Also found in: Thesaurus, Wikipedia.


also e·pha  (ē′fə, ĕf′ä)
An ancient Hebrew unit of dry measure, equal to a tenth of a homer or about one bushel (35 liters).

[Hebrew 'êpâ, probably from Egyptian 'pt.]
American Heritage® Dictionary of the English Language, Fifth Edition. Copyright © 2016 by Houghton Mifflin Harcourt Publishing Company. Published by Houghton Mifflin Harcourt Publishing Company. All rights reserved.


(ˈiːfə) or


(Units) a Hebrew unit of dry measure equal to approximately one bushel or about 33 litres
[C16: from Hebrew `ephāh, of Egyptian origin]
Collins English Dictionary – Complete and Unabridged, 12th Edition 2014 © HarperCollins Publishers 1991, 1994, 1998, 2000, 2003, 2006, 2007, 2009, 2011, 2014


or e•pha

(ˈi fə, ˈɛf ɑ)

n., pl. e•phahs or e•phas.
an ancient Hebrew unit of dry measure, equal to about a bushel (35 liters).
[1350–1400; Middle English < Hebrew ēphāh]
Random House Kernerman Webster's College Dictionary, © 2010 K Dictionaries Ltd. Copyright 2005, 1997, 1991 by Random House, Inc. All rights reserved.
ThesaurusAntonymsRelated WordsSynonymsLegend:
Noun1.ephah - an ancient Hebrew unit of dry measure equal to about a bushel
dry measure, dry unit - a unit of capacity for dry commodities (as fruit or grain)
kor, homer - an ancient Hebrew unit of capacity equal to 10 baths or 10 ephahs
Based on WordNet 3.0, Farlex clipart collection. © 2003-2012 Princeton University, Farlex Inc.
References in periodicals archive ?
A standard meal offering, for instance, requires one-tenth of an ephah of flour and a log of oil.
Regarding the meal offerings, Ezekiel notes several times that an ephah of flour is offered together with each bull and ram, and as much as one wishes or can afford with each lamb.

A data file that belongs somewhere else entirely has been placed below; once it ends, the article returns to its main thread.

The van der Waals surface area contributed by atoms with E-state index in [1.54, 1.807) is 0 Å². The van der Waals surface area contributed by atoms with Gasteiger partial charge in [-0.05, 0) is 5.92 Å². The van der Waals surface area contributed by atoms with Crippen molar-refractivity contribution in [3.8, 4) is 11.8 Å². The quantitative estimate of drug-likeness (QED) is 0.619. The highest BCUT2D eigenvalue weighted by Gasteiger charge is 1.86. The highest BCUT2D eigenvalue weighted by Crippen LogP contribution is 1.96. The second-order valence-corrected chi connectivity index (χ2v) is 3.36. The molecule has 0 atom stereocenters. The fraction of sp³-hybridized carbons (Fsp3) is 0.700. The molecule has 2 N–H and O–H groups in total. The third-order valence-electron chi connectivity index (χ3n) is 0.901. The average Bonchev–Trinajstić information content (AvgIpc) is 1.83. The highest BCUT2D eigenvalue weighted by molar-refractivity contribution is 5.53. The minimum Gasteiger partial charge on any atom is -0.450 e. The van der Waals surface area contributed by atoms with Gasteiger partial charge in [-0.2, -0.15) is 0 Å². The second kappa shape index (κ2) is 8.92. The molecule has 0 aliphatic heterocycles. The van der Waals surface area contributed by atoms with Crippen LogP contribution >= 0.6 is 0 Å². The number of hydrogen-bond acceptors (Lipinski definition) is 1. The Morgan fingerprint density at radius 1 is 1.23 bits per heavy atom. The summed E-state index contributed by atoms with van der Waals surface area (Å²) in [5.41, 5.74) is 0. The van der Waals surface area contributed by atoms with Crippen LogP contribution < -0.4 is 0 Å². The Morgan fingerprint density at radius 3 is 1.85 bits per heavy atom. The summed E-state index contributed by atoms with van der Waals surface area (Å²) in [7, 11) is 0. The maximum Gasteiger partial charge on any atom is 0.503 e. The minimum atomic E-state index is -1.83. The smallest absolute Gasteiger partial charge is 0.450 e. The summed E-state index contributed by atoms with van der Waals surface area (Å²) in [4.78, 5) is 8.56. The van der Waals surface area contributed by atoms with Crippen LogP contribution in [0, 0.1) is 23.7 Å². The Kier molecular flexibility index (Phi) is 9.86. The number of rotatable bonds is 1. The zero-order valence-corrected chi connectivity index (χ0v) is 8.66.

They're concerned only with knowing the exact time the "holy days" are over so they can "diminish the ephah, add to the shekel and fix [their] scales for cheating." They're heading in a different direction than their ancestors' covenant with Yahweh presumed they'd head.
Just balances, just weights, a just ephah, and a just hin, shall you have; I am the Lord your God, which brought you out of the land of Egypt (Leviticus 19).
Deuteronomy 10:21 shows a preoccupation with the object of praise, describing what God has done: "He is your praise; he is your God, who has done for you these great and awesome things that your own eyes have seen." Isaiah 42:8 talks of God's jealous expectations: "I am the LORD, that is my name; my glory I give to no other, nor my praise to idols." Isaiah 60:6, a prophecy involving the Gentiles, ties proclamation and praise together with deed: "A multitude of camels shall cover you, the young camels of Midian and Ephah; all those from Sheba shall come.
No one will "make the ephah small" or "falsify the balances" until there is buying and selling, "withhold the pledge" until there is loaning, "keep back the hire of the laborers" until there is a wage system, "justify the wicked for a reward" until men submit their disputes to a judge.
McConville observes that "the traders [here] want to make the ephah [bushel] small when selling grain, and the shekel large, being a measure of the weight of the silver in which they will be paid" (2002, 372).
The prophet Amos also remonstrated the Jews for unethical business practices, including "making the ephah (a dry measure) smaller and the shekel larger and falsifying the scales of deceit." (46)